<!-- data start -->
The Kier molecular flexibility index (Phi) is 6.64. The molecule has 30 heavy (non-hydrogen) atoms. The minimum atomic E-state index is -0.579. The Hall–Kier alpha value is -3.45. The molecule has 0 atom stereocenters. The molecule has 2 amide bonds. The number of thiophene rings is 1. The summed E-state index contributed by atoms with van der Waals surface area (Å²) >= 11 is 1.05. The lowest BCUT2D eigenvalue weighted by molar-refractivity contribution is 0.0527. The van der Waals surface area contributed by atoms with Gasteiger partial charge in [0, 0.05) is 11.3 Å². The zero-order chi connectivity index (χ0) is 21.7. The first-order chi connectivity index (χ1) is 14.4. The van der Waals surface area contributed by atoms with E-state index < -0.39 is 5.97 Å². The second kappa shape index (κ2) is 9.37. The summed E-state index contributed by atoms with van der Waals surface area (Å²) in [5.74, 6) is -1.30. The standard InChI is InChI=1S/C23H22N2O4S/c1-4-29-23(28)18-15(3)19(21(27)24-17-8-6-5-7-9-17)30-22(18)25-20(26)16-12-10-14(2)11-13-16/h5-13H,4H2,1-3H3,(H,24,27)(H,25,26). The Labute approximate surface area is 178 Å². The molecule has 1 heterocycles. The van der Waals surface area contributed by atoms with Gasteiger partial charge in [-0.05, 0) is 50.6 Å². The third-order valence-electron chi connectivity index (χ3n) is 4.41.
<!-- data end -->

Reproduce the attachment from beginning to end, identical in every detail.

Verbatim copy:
The Kier molecular flexibility index (Phi) is 6.64. The molecule has 30 heavy (non-hydrogen) atoms. The minimum atomic E-state index is -0.579. The Hall–Kier alpha value is -3.45. The molecule has 0 atom stereocenters. The molecule has 2 amide bonds. The number of thiophene rings is 1. The summed E-state index contributed by atoms with van der Waals surface area (Å²) >= 11 is 1.05. The lowest BCUT2D eigenvalue weighted by molar-refractivity contribution is 0.0527. The van der Waals surface area contributed by atoms with Gasteiger partial charge in [0, 0.05) is 11.3 Å². The zero-order chi connectivity index (χ0) is 21.7. The first-order chi connectivity index (χ1) is 14.4. The van der Waals surface area contributed by atoms with E-state index < -0.39 is 5.97 Å². The second kappa shape index (κ2) is 9.37. The summed E-state index contributed by atoms with van der Waals surface area (Å²) in [5.74, 6) is -1.30. The standard InChI is InChI=1S/C23H22N2O4S/c1-4-29-23(28)18-15(3)19(21(27)24-17-8-6-5-7-9-17)30-22(18)25-20(26)16-12-10-14(2)11-13-16/h5-13H,4H2,1-3H3,(H,24,27)(H,25,26). The Labute approximate surface area is 178 Å². The molecule has 1 heterocycles. The van der Waals surface area contributed by atoms with Gasteiger partial charge in [-0.05, 0) is 50.6 Å². The third-order valence-electron chi connectivity index (χ3n) is 4.41.